June 19, 2020
Infectious disease researchers at Boston University and the University of California San Diego are hoping to leverage nanotechnology in the fight against COVID-19.
The breakthrough technology, described in a new Nano Letters study, aims to create bio-friendly nanosponges that will attract the coronavirus by mimicking living lung cells.
A series of promising experiments at the National Emerging Infectious Diseases Laboratories tested the use of nano-sized droplets of polymers covered in fragments of living lung and immune cell membranes. These bio-friendly plastics could potentially be administered via nasal spray.
"I was skeptical at the beginning because it seemed too good to be true," said NEIDL microbiologist Anna Honko, one of the co-first authors on the study. "But when I saw the first set of results in the lab, I was just astonished."
SARS-CoV-2 infects patients by latching onto unique signatures of lung cell membranes. The virus then hijacks these cells, replicating and deepening the severity of both the infection and the body's immune response.
The NEIDL experiments conducted in cell culture dishes found that the polymer droplets covered in pieces of lung cell membrane were more effective at attracting SARS-CoV-2 than living lung cells.
"Our guess is that it acts like a decoy, it competes with cells for the virus," said NEIDL microbiologist Anthony Griffiths, co-corresponding author on the study. "They are little bits of plastic, just containing the outer pieces of cells with none of the internal cellular machinery contained inside living cells. Conceptually, it's such a simple idea. It mops up the virus like a sponge."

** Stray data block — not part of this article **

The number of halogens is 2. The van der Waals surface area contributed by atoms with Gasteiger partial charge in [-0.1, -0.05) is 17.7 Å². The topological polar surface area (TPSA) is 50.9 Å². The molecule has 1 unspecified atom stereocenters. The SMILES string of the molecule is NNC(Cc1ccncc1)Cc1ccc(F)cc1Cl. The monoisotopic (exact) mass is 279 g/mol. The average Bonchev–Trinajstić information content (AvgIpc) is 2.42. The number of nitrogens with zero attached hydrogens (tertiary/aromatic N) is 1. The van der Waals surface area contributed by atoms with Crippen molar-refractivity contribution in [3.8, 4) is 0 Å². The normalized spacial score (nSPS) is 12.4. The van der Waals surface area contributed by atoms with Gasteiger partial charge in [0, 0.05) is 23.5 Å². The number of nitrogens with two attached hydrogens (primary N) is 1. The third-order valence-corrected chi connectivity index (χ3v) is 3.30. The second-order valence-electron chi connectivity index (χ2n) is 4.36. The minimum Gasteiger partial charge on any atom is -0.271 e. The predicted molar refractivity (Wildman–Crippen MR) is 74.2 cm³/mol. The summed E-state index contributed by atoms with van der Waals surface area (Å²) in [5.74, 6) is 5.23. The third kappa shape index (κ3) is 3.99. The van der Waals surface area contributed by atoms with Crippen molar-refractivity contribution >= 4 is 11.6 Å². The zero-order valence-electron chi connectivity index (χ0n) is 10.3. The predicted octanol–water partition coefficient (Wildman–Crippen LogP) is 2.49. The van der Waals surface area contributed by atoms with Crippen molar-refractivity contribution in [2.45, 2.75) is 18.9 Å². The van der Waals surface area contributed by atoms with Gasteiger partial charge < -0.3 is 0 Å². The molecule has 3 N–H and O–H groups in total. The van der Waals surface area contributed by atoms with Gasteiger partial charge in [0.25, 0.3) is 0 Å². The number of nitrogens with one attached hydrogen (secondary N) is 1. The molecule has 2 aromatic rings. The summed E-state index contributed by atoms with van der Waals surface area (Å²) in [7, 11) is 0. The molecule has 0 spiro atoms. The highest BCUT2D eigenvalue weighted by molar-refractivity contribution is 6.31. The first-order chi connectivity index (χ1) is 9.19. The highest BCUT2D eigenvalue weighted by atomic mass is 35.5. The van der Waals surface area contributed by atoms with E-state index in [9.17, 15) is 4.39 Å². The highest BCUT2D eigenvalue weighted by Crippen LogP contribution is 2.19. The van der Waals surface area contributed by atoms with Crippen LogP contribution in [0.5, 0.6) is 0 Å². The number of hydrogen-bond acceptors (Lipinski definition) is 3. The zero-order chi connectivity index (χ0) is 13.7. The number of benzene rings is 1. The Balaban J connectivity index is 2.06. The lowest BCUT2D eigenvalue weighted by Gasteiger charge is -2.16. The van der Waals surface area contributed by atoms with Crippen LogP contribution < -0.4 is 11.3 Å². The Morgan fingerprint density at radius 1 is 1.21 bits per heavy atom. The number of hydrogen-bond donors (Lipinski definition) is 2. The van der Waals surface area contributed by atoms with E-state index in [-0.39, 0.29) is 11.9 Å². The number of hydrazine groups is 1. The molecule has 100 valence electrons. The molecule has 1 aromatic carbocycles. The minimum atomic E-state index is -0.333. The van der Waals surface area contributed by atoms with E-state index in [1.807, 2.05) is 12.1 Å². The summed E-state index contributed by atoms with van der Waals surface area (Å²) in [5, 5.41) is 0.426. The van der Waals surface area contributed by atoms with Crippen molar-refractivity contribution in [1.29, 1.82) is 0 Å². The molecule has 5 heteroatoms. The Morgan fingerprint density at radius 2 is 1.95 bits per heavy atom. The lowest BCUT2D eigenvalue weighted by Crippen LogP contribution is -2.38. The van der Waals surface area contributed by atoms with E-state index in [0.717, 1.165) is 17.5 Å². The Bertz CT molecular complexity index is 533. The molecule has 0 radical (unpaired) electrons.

Each nanosponge droplet is a thousand times smaller than the width of a human hair. When SARS-CoV-2 binds with the cell fragments inside these droplets in a cell culture dish, the virus dies, according to researchers.
Once trapping SARS-CoV-2, the biodegradable nanosponges should be eliminated by the immune system in the same way it breaks down and disposes of dead cell fragments, the researchers said.
The use of immune cell fragments on some of the nanosponges would be intended to contain the body's overactive immune response to the virus. Decoy droplets would disrupt the cellular signals that lead to a severe inflammatory response and acute respiratory distress, Honko and Griffiths said.
The NEIDL currently is planning additional experiments to see how well the nanosponges prevent the coronavirus infection in animal models. If the experiments prove successful, researchers said this approach could be converted into a non-invasive nasal spray treatment.
"That would be an easy and safe administration method that should target the appropriate [respiratory] tissues," Honko said. "And if you wanted to treat patients that are already intubated, you could deliver it straight into the lung."
The concept behind nanosponges could become an effective way to treat a variety of viral infections, from influenza to the deadly hemorrhagic fevers caused by the Ebola, Marburg and Lassa viruses, researchers said.
"Traditionally, drug developers for infectious diseases dive deep on the details of the pathogen in order to find druggable targets," said Liangfang Zhang, a UC San Diego nanoengineer and leader of the California-based team. "Our approach is different. We only need to know what the target cells are. And then we aim to protect the targets by creating biomimetic decoys."